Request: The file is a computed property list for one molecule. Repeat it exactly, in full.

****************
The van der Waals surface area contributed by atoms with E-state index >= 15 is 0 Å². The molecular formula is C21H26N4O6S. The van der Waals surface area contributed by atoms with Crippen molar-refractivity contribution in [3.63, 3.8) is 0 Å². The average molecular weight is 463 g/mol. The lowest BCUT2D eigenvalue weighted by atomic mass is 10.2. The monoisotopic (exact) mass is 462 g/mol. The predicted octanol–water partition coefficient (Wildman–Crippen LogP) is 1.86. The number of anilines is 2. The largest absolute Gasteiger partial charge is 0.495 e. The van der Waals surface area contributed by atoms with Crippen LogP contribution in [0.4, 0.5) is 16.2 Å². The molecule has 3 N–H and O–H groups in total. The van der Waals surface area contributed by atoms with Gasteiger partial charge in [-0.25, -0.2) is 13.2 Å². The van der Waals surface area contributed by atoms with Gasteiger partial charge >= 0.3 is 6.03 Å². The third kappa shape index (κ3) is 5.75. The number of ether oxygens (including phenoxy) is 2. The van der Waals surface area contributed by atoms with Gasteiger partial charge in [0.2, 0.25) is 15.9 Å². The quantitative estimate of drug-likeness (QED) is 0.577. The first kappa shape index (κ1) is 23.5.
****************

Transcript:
The van der Waals surface area contributed by atoms with E-state index >= 15 is 0 Å². The molecular formula is C21H26N4O6S. The van der Waals surface area contributed by atoms with Crippen molar-refractivity contribution in [3.63, 3.8) is 0 Å². The average molecular weight is 463 g/mol. The lowest BCUT2D eigenvalue weighted by atomic mass is 10.2. The monoisotopic (exact) mass is 462 g/mol. The predicted octanol–water partition coefficient (Wildman–Crippen LogP) is 1.86. The number of anilines is 2. The largest absolute Gasteiger partial charge is 0.495 e. The van der Waals surface area contributed by atoms with Crippen LogP contribution in [0.4, 0.5) is 16.2 Å². The molecule has 3 N–H and O–H groups in total. The van der Waals surface area contributed by atoms with Gasteiger partial charge in [-0.25, -0.2) is 13.2 Å². The van der Waals surface area contributed by atoms with Gasteiger partial charge >= 0.3 is 6.03 Å². The third kappa shape index (κ3) is 5.75. The number of ether oxygens (including phenoxy) is 2. The van der Waals surface area contributed by atoms with Gasteiger partial charge in [0.2, 0.25) is 15.9 Å². The quantitative estimate of drug-likeness (QED) is 0.577. The first kappa shape index (κ1) is 23.5.